In the past year I’ve seen some experienced photographers make some simple mistakes with serious consequences. Mistakes that could have been prevented with some simple common-sense preventative measures. I know I’m not breaking any new ground here, but it’s always good to be reminded to stay vigilant and look at simple ways to stay organized.
Minimize the Likelihood of Data Loss:
Problem: The short time just after the shoot and before you import your images on a computer is probably the most dangerous point in a workflow. The images exist in one place… on the memory cards. Many things can happen. You can drop them down a storm grate, you can forget them in a restaurant, they can get stolen from your car along with your camera among other things.
Solution: Immediately after the shoot, remove the cards from the cameras. Put them in your memory card wallet, usually upside down so you know they haven’t been imported. Then, put the card wallet in your front pocket and don’t remove it under any circumstances until you are ready to import. The only way you’ll lose the data is if you get mugged or die in a fiery crash. (Don’t forget to put new cards in the cameras and format.)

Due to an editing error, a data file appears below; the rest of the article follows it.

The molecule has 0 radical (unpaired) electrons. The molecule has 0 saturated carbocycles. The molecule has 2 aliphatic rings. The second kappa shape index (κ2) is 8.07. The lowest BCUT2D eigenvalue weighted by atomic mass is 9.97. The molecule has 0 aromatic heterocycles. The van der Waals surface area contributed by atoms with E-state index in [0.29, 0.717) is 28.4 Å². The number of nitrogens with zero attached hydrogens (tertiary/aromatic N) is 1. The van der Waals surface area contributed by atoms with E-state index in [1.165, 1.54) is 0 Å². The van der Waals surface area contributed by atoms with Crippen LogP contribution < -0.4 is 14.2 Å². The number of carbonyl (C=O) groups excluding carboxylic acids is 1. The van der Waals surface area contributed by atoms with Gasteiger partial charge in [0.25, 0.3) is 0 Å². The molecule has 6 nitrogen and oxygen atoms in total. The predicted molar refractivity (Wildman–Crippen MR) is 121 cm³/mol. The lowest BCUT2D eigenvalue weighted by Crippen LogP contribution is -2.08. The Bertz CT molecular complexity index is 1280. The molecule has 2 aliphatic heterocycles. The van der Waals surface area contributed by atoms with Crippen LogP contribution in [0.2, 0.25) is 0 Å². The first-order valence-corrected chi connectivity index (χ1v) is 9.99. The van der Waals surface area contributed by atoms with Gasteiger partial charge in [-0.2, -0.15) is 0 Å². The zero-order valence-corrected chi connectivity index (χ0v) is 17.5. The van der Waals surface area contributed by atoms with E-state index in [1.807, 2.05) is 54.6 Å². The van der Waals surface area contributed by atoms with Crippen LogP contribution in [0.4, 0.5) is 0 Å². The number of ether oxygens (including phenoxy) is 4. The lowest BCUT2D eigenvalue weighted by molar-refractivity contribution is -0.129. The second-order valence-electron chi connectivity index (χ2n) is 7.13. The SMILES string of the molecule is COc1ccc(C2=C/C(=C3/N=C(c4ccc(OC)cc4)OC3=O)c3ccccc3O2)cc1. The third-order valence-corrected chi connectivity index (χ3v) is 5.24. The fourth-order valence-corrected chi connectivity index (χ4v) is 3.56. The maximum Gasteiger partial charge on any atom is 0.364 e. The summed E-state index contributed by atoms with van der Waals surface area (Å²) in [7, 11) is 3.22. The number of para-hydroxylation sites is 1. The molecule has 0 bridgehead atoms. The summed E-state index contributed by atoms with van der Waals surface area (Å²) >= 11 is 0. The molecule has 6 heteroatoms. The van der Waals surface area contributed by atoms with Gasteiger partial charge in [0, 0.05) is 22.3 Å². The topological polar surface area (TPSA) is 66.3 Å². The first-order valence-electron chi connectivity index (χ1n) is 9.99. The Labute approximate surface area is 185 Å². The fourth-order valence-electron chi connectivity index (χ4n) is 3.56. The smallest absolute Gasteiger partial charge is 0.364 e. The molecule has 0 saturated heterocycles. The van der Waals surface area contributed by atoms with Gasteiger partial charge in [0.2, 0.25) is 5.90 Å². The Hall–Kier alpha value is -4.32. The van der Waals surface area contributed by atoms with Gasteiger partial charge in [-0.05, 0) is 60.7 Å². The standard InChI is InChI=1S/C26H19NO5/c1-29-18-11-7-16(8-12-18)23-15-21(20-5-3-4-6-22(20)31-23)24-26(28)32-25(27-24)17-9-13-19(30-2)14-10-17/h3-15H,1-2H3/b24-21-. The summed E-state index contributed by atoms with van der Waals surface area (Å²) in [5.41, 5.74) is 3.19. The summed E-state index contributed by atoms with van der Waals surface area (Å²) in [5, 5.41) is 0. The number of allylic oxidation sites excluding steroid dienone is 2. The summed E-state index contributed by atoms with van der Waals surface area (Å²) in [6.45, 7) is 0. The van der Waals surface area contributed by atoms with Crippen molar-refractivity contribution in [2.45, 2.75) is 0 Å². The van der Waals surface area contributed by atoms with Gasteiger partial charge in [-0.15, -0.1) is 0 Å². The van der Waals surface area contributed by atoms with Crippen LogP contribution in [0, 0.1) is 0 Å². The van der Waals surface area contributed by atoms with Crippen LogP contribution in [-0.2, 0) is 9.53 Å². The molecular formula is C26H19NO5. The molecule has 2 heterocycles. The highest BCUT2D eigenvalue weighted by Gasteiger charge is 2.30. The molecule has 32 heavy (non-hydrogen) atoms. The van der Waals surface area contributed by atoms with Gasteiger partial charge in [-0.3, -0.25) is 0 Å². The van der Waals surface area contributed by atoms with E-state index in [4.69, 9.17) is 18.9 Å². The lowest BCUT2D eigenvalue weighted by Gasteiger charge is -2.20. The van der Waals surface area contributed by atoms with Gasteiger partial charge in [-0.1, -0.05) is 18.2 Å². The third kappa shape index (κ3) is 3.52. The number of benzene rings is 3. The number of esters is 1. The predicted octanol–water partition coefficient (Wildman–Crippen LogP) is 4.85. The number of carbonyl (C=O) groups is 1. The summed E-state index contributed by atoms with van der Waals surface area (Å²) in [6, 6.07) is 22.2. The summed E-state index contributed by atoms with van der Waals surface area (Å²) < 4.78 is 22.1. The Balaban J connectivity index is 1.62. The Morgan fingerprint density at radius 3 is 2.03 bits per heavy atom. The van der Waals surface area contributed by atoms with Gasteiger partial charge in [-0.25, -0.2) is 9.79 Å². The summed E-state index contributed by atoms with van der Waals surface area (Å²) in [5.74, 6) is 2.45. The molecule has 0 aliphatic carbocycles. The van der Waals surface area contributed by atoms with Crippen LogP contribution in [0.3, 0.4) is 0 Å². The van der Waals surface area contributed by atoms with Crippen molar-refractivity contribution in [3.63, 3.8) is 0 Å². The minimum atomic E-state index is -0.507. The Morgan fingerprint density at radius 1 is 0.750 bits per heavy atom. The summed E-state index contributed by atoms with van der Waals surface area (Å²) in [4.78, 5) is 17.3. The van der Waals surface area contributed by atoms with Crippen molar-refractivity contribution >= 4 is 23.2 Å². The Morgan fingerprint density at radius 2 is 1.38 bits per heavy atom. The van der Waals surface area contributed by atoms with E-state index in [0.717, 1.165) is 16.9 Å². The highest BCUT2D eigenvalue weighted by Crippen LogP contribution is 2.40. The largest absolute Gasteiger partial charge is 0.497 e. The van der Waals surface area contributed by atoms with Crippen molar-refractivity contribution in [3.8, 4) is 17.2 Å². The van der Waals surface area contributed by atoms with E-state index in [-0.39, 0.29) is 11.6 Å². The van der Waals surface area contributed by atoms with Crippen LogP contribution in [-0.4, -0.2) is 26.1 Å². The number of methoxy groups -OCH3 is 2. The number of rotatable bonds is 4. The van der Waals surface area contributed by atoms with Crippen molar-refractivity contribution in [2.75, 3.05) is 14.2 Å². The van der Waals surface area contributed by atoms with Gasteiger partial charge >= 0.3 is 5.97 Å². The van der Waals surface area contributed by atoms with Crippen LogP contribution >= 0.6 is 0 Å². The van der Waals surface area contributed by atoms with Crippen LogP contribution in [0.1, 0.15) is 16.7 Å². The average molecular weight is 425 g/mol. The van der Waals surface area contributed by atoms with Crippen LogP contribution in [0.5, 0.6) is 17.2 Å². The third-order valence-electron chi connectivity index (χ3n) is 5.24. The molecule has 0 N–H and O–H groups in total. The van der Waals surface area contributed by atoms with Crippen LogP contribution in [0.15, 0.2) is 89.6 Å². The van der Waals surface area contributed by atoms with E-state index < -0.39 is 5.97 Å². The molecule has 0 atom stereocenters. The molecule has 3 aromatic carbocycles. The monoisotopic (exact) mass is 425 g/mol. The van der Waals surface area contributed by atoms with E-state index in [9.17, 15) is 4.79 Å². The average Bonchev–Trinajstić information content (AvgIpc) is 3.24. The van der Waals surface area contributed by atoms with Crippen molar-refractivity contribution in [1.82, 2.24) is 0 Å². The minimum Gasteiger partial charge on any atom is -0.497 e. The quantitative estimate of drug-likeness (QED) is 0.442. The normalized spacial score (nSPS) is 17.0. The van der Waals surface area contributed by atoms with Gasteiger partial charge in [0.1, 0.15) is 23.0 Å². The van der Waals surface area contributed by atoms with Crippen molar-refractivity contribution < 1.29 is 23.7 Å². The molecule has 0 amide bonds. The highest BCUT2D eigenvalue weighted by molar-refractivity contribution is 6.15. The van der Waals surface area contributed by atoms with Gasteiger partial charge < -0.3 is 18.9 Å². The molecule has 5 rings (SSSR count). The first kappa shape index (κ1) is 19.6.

Problem: The importing procedure can also be fraught with disaster. You can mix up cards, you can accidentally send to an unintended destination and commit any number of fatal mistakes.
Solution: Before importing stack your cards face down next to the card reader. As they are done, stack them face up on the opposite side of the computer. Don’t ask Aperture do delete the images when they done importing. Establish a method that doesn’t change. It should be second nature. When done, put the cards back in the wallet (with the images still on them.)
I like to stack un-imported cards upside down on the left next to my card reader and imported cards face-up on the right.
Problem: Even after the images are on your computer and exist in two places (remember they are still on the cards), they haven’t been backed up properly. This is especially dangerous when working on the road with a laptop.